They don't run many big supermarkets the way Jeff Brown runs his 10 ShopRites in Southeastern Pennsylvania and South Jersey.
And employees couldn't be happier about it.
Cashiers, clerks, and stock people, among the several thousand who keep things humming at the family-owned chain, have crowned Brown's Super Stores Inc. the top-rated large employer in the region this year.
A hands-off management style, along with the company's nationally acclaimed commitment to open stores in communities long-ago abandoned by the industry, are among the big reasons the Northeast Philadelphia native has earned high praise from workers.
Here is a sampling of praise from the survey commissioned by The Inquirer:
Employees are treated "with dignity and respect," wrote one worker.
"I am given autonomy to get the work done in the style that I prefer," wrote another.
"I have the freedom to run my store like I own it," said another.
"It gives associates the ability to think and create rather than just follow directions," another said.
"Management treats people with respect." And, this worker added, there are "always opportunities to advance."
The kudos come just weeks after Brown (who learned the ropes as a youngster in his father's supermarket at 40th and Girard) sat with first lady Michelle Obama at the State of the Union Address in January.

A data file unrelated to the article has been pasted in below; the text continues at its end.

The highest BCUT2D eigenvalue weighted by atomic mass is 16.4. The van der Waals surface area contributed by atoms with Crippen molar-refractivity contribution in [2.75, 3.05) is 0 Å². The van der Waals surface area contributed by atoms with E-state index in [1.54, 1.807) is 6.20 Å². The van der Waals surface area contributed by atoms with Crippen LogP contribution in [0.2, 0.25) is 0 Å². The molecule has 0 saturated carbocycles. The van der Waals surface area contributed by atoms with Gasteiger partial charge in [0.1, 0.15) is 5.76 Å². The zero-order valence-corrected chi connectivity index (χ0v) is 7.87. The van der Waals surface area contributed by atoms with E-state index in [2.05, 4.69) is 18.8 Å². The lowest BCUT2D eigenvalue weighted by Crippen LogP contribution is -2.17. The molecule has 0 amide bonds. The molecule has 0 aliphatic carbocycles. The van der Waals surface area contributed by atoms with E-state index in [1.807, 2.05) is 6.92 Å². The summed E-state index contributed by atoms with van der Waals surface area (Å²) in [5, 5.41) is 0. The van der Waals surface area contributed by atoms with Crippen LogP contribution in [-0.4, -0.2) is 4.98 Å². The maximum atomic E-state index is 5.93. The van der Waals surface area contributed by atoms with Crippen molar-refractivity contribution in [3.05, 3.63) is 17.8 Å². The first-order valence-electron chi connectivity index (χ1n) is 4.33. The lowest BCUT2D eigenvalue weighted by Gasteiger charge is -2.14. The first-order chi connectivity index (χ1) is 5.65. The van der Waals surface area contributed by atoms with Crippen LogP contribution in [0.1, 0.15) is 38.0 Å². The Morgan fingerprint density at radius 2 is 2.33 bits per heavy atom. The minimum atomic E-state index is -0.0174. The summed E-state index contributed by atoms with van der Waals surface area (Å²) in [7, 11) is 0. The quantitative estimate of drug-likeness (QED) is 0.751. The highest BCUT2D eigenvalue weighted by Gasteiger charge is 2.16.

Brown, 46, and his company have become entrepreneurial poster children for opening supermarkets in neighborhoods that many chains dismiss as too poor to sustain full-service grocery stores with fresh food.
Why the worker worship?
In a word: Trust.
In an industry where megamergers have concentrated supermarket decision-making into the hands of corporate chieftains in faraway headquarters, Brown's still runs things more like a small business.
The company trusts employees to make big decisions, allows them to make and learn from mistakes without retribution, and believes that - brace yourselves, Wharton gurus - too many managers can often muss things up.
"He really challenges the people within the departments and the department heads, our union members, to come up with ideas - to try things," said Wendell Young IV, who represents about 2,000 of Brown's workers at nine Pennsylvania stores as president of United Food and Commercial Workers Union Local 1776.
"In all the years we've been dealing with him, we've never had one case go to arbitration," said Young, who has known Brown since he opened his first store in 1989.
"I'll explain to you the economic model of my mind," Brown said as he explained that too many managers were costly and counterproductive at companies.
"They've made the ultimate mistake of permanently adding costs to a system that doesn't need it," he said. "They pay supervisors to supervise the department managers."
Another way his chain is different from much of the competition is how most of its new stores are in urban neighborhoods such as West Philadelphia and Southwest Philadelphia. Others shun those zip codes, saying the risks outweigh revenue potential.
He has made it work by collaborating with state officials through the Fresh Food Financing Initiative.
Even though profit margins in the supermarket business are extremely low, he said, even his urban stores were making money.
"With the city stores, I really seem to have a big impact on people's lives," he said, "on someone that doesn't often find people care about them."
Contact staff writer Maria Panaritis at 215-854-2431 or firstname.lastname@example.org.